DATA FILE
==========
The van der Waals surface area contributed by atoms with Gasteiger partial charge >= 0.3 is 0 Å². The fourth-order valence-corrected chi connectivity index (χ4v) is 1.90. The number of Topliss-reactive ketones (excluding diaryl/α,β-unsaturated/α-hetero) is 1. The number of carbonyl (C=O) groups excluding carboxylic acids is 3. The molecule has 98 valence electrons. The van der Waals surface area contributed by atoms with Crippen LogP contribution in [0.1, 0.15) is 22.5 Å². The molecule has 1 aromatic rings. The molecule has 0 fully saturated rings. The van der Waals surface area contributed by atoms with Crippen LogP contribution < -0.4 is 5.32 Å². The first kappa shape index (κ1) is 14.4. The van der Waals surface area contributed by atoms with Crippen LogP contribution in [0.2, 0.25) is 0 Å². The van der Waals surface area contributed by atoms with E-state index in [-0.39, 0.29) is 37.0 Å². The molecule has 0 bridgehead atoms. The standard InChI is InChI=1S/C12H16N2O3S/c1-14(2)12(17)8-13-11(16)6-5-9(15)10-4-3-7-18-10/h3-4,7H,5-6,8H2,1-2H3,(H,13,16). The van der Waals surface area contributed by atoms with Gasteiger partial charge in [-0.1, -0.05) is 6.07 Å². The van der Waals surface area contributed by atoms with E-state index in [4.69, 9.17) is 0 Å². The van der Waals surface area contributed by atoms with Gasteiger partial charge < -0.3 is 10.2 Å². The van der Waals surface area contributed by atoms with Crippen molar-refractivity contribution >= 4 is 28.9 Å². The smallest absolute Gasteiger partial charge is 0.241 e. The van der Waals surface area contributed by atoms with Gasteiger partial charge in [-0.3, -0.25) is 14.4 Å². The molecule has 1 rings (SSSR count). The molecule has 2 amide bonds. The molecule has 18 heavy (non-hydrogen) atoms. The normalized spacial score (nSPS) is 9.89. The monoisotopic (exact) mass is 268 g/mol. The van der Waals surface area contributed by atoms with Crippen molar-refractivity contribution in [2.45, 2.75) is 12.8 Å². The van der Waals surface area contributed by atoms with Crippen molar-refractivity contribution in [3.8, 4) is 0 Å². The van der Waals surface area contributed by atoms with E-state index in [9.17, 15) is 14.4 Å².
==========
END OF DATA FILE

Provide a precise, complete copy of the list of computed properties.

The van der Waals surface area contributed by atoms with Gasteiger partial charge >= 0.3 is 0 Å². The fourth-order valence-corrected chi connectivity index (χ4v) is 1.90. The number of Topliss-reactive ketones (excluding diaryl/α,β-unsaturated/α-hetero) is 1. The number of carbonyl (C=O) groups excluding carboxylic acids is 3. The molecule has 98 valence electrons. The van der Waals surface area contributed by atoms with Crippen LogP contribution in [0.1, 0.15) is 22.5 Å². The molecule has 1 aromatic rings. The molecule has 0 fully saturated rings. The van der Waals surface area contributed by atoms with Crippen LogP contribution < -0.4 is 5.32 Å². The first kappa shape index (κ1) is 14.4. The van der Waals surface area contributed by atoms with Crippen LogP contribution in [0.2, 0.25) is 0 Å². The van der Waals surface area contributed by atoms with E-state index in [-0.39, 0.29) is 37.0 Å². The molecule has 0 bridgehead atoms. The standard InChI is InChI=1S/C12H16N2O3S/c1-14(2)12(17)8-13-11(16)6-5-9(15)10-4-3-7-18-10/h3-4,7H,5-6,8H2,1-2H3,(H,13,16). The van der Waals surface area contributed by atoms with Gasteiger partial charge in [-0.1, -0.05) is 6.07 Å². The van der Waals surface area contributed by atoms with E-state index in [4.69, 9.17) is 0 Å². The van der Waals surface area contributed by atoms with Gasteiger partial charge < -0.3 is 10.2 Å². The van der Waals surface area contributed by atoms with Crippen molar-refractivity contribution >= 4 is 28.9 Å². The smallest absolute Gasteiger partial charge is 0.241 e. The van der Waals surface area contributed by atoms with Gasteiger partial charge in [-0.3, -0.25) is 14.4 Å². The molecule has 1 rings (SSSR count). The molecule has 2 amide bonds. The molecule has 18 heavy (non-hydrogen) atoms. The normalized spacial score (nSPS) is 9.89. The monoisotopic (exact) mass is 268 g/mol. The van der Waals surface area contributed by atoms with Crippen molar-refractivity contribution in [2.45, 2.75) is 12.8 Å². The van der Waals surface area contributed by atoms with Crippen molar-refractivity contribution in [3.8, 4) is 0 Å². The van der Waals surface area contributed by atoms with E-state index in [9.17, 15) is 14.4 Å².